I cannot more strongly condemn your choice to publish “Becoming A Racist: The Unfortunate Side Effect of Serving Your Country?” (David Fagin, 8/17/17). This is irresponsible and damaging journalism, and it merits a response and public correction or retraction.
Flawed logic, incoherent political comments, evidence that is anecdotal at best, and an overall tone of condescension underlie this article’s most dangerous propositions: that all vets have PTSD, and that PTSD causes racism.
Fagin writes, “Running security for white supremacists is quite a unique avenue regarding symptoms/display of PTSD, and these individuals obviously need help.” Later, he describes the racism espoused by some of the veteran participants in the Charlottesville protests as a “new type of expression of their trauma,” and he characterizes transitioning veterans as “members of the armed forces whose opinions and beliefs have been shattered and damaged due to their perilous environment.” These statements are not just false; they are also dangerous on multiple levels. Below are three points of clarification that need to be made:
Fagin’s argument hinges upon the presupposition that all veterans present and providing security in Charlottesville were suffering from PTSD, but he freely makes this stereotypical assumption with no justification whatsoever. A service member obtains veteran status through all types of combat and non-combat related service, and there are no statistics to support the assumption that every veteran suffers from the effects of post-traumatic stress. According to the National Center for PTSD, in any given year, only 11-20% of Operation Enduring Freedom / Operation Iraqi Freedom veterans meet the diagnostic criteria for PTSD; the numbers are 12% for Gulf War and 15% for Vietnam veterans, respectively. These numbers in no way justify Fagin’s assumption that all vets providing Charlottesville security were suffering from the disorder.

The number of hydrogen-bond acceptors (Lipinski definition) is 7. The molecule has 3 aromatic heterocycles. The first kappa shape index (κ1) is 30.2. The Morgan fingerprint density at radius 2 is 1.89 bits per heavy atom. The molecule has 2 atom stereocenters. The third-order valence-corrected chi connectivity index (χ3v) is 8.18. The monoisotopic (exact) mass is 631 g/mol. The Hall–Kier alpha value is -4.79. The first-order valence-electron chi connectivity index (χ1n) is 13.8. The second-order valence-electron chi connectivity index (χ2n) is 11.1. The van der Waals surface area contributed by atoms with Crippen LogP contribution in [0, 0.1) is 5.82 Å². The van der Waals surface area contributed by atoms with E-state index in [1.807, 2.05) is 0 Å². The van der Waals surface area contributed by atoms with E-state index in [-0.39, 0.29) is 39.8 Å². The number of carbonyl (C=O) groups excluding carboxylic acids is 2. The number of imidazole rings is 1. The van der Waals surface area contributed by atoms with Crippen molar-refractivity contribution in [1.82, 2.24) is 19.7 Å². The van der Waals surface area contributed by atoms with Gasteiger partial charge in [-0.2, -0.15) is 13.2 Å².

· There is no clinical link between PTSD and racist beliefs.
Fagin’s argument fundamentally presumes a direct causal relationship between PTSD and racism—hatred of other groups—but this argument has no basis in science. Nowhere in the DSM-5 diagnostic criteria for PTSD is there any statement to this effect. To publish an article making such a dangerous claim, unsupported by scientific evidence, is unethical and misleading. Fagin’s only evidence in support of his argument is a case study of his racist uncle, an NYPD lieutenant who never even served in the armed forces. What type of journalism admits this subjective example as credible evidence that all veterans are racists with PTSD?
· Veterans are not “damaged.”
We are living in an era in which the veteran suicide rate by far exceeds that of the civilian population, and in which young veterans are returning from war in droves only to be turned away from civilian jobs, by far surpassing their civilian peers in the unemployment rate. It is well-known that young veterans returning stateside face many great challenges in transitioning to civilian lives and careers, and their cause is not helped when the stereotype of all veterans being somehow “damaged” is allowed to persist. How is a young vet supposed to find a civilian job when he or she is confronted by a hiring team that believes all veterans are suffering from PTSD, and that PTSD causes racism?
This is where journalism, and the professionals associated with journalism, are under severe criticism, and being accused of creating “fake new”, where salacious rumors can spread like wildfire even when they have no basis in actuality. Allowing Fagin’s wildly unfounded assertions to persist on Huffington Post is irresponsible, as this article unnecessarily perpetuates ugly stereotypes that need to be toppled. Huffington Post is considered to be a credible news source, and this article falls far below your journalistic standards. I strongly urge you to issue a retraction or correction to this piece.
J.C. Glick, LTC, US Army, Retired